Kwai Tsing dock workers strike
On March 28, 2013, dock workers at Kwai Tsing took industrial action seeking a 17 per cent pay rise. The port is operated by Hongkong International Terminals (HIT).
Dockers vow to continue strike despite new job offers
Dock workers hired by one closing contractor vowed on Friday to continue their strike despite being offered better-paying jobs by other contractors.
Ah Hong, a crane driver with contractor Global Stevedoring Service, said other contractors in Kwai Tsing container terminals had offered him and his colleagues a pay rise if they join them and return to work.
The rate was not specified, he said, and the job offers were made after Global announced on Thursday it planned to close down in June due to the strike.
“Other contractors kept ringing us,” Ah Hong told local radio on Friday. “They asked about our interest in joining them and said we would get a higher pay than we do now.”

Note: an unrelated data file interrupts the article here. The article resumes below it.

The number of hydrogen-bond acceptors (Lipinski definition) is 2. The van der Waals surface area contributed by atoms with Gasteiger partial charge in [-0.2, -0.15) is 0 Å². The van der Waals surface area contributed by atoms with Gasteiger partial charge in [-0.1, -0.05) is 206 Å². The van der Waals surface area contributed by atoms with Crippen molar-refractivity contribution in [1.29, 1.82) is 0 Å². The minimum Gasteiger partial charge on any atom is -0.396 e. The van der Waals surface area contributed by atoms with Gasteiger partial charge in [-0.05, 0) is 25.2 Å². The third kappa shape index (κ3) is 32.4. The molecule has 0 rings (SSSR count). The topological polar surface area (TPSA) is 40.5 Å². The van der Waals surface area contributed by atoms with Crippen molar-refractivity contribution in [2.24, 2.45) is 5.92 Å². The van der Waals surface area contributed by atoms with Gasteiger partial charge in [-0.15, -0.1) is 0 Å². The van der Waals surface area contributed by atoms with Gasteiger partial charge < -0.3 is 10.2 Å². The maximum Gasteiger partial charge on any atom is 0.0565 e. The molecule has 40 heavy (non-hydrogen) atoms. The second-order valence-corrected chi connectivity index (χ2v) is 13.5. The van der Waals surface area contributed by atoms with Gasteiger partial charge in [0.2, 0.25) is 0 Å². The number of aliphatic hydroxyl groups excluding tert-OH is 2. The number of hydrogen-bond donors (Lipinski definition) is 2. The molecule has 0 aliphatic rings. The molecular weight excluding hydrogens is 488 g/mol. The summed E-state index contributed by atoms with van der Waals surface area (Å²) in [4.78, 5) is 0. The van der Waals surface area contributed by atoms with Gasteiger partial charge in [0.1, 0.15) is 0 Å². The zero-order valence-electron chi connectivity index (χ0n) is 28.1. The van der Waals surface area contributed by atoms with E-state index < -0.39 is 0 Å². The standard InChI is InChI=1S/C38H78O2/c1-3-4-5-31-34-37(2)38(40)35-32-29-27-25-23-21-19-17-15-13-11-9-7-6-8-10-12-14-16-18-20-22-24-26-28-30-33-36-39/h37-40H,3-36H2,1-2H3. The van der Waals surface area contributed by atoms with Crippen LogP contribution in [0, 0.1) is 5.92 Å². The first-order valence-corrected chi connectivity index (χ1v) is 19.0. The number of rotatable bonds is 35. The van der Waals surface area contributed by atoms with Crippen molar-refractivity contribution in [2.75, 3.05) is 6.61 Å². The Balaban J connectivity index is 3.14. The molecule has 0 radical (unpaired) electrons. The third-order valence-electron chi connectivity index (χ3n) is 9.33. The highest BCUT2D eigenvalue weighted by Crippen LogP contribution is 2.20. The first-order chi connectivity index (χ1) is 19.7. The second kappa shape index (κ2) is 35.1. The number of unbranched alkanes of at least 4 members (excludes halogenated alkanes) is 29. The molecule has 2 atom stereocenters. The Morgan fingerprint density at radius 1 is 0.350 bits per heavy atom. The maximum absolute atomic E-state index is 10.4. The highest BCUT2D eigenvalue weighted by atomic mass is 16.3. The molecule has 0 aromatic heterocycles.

But Ah Hong said the strikers would reject the job offers unless port operator Hongkong International Terminals (HIT) improved their working conditions.
“We won’t go back [to the port] because we are fighting for reasonable wages, reasonable welfare, and reasonable safety conditions,” he said. “There is no point in going back if these are not improved.”
Unionist Lee Cheuk-yan, who helps the workers, said it all depended on HIT and its parent company Hutchison Whampao to improve the working conditions.
Global said on Thursday it found it difficult to continue its business as 130 of its 170 workers had joined the strike, which began on March 28. It said it could not afford the 20 per cent pay rise demanded by the workers.
About 100 workers are camped outside Cheung Kong Center, where Hutchison Whampao chairman Li Ka-shing has an office, to demand the property tycoon to intervene in the dispute.
Stanley Ho Wai-hang, a strike organiser from the Confederation of Trade Unions, said he would invite the contractors intending to hire Global workers to attend future meetings with workers.